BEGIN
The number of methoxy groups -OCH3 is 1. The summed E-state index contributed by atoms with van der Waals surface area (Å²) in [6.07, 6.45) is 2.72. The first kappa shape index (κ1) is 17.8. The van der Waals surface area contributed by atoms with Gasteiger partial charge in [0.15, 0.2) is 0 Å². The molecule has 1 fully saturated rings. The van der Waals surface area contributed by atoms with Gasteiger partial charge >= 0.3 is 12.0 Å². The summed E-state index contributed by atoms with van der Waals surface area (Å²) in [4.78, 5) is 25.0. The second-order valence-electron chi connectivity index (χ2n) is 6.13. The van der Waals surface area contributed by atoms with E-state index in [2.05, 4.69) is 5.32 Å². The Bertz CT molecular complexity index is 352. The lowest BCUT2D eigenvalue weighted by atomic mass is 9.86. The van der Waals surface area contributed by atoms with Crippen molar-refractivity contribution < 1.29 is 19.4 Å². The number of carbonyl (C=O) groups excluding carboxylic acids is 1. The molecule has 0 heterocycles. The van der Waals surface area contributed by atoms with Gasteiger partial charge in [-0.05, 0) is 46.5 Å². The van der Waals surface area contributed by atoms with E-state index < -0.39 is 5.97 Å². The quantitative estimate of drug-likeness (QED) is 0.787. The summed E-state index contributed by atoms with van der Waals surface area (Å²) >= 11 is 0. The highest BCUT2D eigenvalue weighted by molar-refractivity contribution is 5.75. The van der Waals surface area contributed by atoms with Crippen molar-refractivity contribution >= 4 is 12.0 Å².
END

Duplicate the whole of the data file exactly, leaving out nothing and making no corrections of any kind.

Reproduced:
The number of methoxy groups -OCH3 is 1. The summed E-state index contributed by atoms with van der Waals surface area (Å²) in [6.07, 6.45) is 2.72. The first kappa shape index (κ1) is 17.8. The van der Waals surface area contributed by atoms with Gasteiger partial charge in [0.15, 0.2) is 0 Å². The molecule has 1 fully saturated rings. The van der Waals surface area contributed by atoms with Gasteiger partial charge >= 0.3 is 12.0 Å². The summed E-state index contributed by atoms with van der Waals surface area (Å²) in [4.78, 5) is 25.0. The second-order valence-electron chi connectivity index (χ2n) is 6.13. The van der Waals surface area contributed by atoms with E-state index in [2.05, 4.69) is 5.32 Å². The Bertz CT molecular complexity index is 352. The lowest BCUT2D eigenvalue weighted by atomic mass is 9.86. The van der Waals surface area contributed by atoms with Crippen molar-refractivity contribution < 1.29 is 19.4 Å². The number of carbonyl (C=O) groups excluding carboxylic acids is 1. The molecule has 0 heterocycles. The van der Waals surface area contributed by atoms with Gasteiger partial charge in [-0.05, 0) is 46.5 Å². The van der Waals surface area contributed by atoms with E-state index < -0.39 is 5.97 Å². The quantitative estimate of drug-likeness (QED) is 0.787. The summed E-state index contributed by atoms with van der Waals surface area (Å²) >= 11 is 0. The highest BCUT2D eigenvalue weighted by molar-refractivity contribution is 5.75. The van der Waals surface area contributed by atoms with Crippen molar-refractivity contribution >= 4 is 12.0 Å².